Class Action Waivers Explained

Class Action Waivers

With the rise of arbitration as a way to resolve many consumer and employment disputes in somewhat recent history, it has become more common for companies to begin including class action waivers in their consumer and employment contracts. For example, the Microsoft Advertising Agreement includes a section labeled “Arbitration Agreement and Class Action Waiver.” This agreement means that anyone who agrees to advertise on Microsoft is barred from bringing a class action lawsuit, or any lawsuit at all for that matter, as long as their principal place of business is in the United States. 

Companies like Microsoft see this as a way to avoid costly legal battles that often involve paying a large number of people the same confirmed amount while not interacting with each person individually. However, critics argue that such agreements often are imposed on parties without much bargaining power and require them to give up a right. Regardless, class action waivers are more common than ever. Therefore, it is essential to understand their implications on the individual and how they can be useful or harmful to businesses and people alike.             

Class Action Lawsuits Explained: 

Before discussing a class action waiver, one must understand what a class action lawsuit is to determine if it is a process they would like to avoid or embrace. A class action is a lawsuit brought by a group of individuals against the same person or business for a similar claim. Several critical elements of a class action vary depending on the jurisdiction. Still, the most common requirements are spelled out in Rule 23 of the Federal Rules of Civil Procedure.

In short, this requires the class to be big enough to justify hearing their claims together instead of separately. Their claims must be the same across all people in the class, and they are allowed to appoint a representative or representatives to speak and participate in the suit on behalf of the class. It is a way to resolve a large number of similar claims in a uniform and efficient way for both the class and the parties. There is only one trial and one result that is split among the members of the class. While a class action can be time-consuming and costly for both sides, it often makes more sense than hearing each claim individually.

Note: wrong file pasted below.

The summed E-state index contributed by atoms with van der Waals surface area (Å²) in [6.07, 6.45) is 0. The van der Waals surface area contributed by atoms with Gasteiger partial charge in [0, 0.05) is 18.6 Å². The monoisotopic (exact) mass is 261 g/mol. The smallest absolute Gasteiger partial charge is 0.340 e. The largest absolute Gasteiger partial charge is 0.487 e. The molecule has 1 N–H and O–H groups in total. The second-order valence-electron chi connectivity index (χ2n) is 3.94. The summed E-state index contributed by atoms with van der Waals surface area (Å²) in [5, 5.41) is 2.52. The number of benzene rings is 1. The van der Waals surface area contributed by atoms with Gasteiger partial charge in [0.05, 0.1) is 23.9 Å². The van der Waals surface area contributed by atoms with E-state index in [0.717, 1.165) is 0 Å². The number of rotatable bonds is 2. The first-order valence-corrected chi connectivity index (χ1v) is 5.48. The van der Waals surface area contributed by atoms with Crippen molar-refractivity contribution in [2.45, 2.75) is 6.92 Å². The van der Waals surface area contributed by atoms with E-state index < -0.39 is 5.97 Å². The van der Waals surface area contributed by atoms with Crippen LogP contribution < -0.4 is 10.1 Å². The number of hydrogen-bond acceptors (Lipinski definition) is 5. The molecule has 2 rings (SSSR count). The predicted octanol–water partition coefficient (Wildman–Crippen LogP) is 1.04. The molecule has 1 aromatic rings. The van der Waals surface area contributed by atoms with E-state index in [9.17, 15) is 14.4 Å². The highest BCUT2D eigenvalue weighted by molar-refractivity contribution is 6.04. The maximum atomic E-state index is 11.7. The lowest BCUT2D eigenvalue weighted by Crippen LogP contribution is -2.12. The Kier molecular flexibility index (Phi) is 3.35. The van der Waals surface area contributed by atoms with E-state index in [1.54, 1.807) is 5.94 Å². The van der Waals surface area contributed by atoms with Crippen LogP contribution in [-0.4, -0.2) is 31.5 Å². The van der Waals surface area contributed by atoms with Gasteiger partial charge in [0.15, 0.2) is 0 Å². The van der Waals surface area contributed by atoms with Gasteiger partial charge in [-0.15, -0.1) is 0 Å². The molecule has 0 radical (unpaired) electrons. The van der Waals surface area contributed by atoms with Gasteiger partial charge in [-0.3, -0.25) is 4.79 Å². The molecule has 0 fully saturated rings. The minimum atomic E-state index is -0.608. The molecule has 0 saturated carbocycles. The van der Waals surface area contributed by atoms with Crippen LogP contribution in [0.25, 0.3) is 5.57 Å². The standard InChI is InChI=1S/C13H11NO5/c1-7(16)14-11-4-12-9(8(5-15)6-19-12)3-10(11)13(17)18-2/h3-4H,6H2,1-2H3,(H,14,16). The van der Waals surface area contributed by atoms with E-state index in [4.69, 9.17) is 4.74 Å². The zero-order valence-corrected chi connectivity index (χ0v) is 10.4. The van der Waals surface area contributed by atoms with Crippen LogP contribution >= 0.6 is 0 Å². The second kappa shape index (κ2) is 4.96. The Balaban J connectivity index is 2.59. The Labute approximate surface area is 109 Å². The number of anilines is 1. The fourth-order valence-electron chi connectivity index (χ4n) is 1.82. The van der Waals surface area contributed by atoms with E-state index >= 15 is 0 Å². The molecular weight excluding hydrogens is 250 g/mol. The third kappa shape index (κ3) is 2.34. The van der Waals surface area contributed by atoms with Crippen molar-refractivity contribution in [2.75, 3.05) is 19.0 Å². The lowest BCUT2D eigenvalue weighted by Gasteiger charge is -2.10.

Class Action Waivers Explained: 

A class action waiver attempts to remove the ability of the individual parties to form a class and forces each of them into individual dispute resolution, typically in arbitration. This means that if all consumers of the same product signed a contract or agreed to a contract through the purchase of an item to waiver class action. That item causes the same issue for every consumer. Each consumer would need to arbitrate the claim with the company, separate from the others. These are often hidden in larger contracts that make them difficult to spot. In addition, they are often in contracts with parties with little to no negotiating power over the other party.

Commonly, class action waivers are found in credit card use contracts, bank use contracts, employment contracts, and other consumer contracts. While each jurisdiction will have different requirements for these waivers based on the type of contract and the jurisdictional requirements, it is typically required that the waiver specifically provide an alternative means to resolve the dispute. This is usually arbitration.  

Benefits and Drawbacks for Contract Creators: 

With class action waivers, there are often benefits and drawbacks for the contract creators who include the waiver that are significantly different from the benefits and drawbacks that the individual class member may encounter. For this reason, the advantages and disadvantages of the waivers will be discussed separately. For the contract creators, these waivers bring the following benefits:

  • Confidentiality: An enormous benefit to the people drawing up the class action waiver is the ability to keep the dispute between the contract creator and potential class member confidential. Class actions are lawsuits that are typically public records and involve advertisements and mailings to collect class members. This means that many people would find out about the dispute. Keeping the dispute in arbitration ensures that the dispute is not published and spoken about.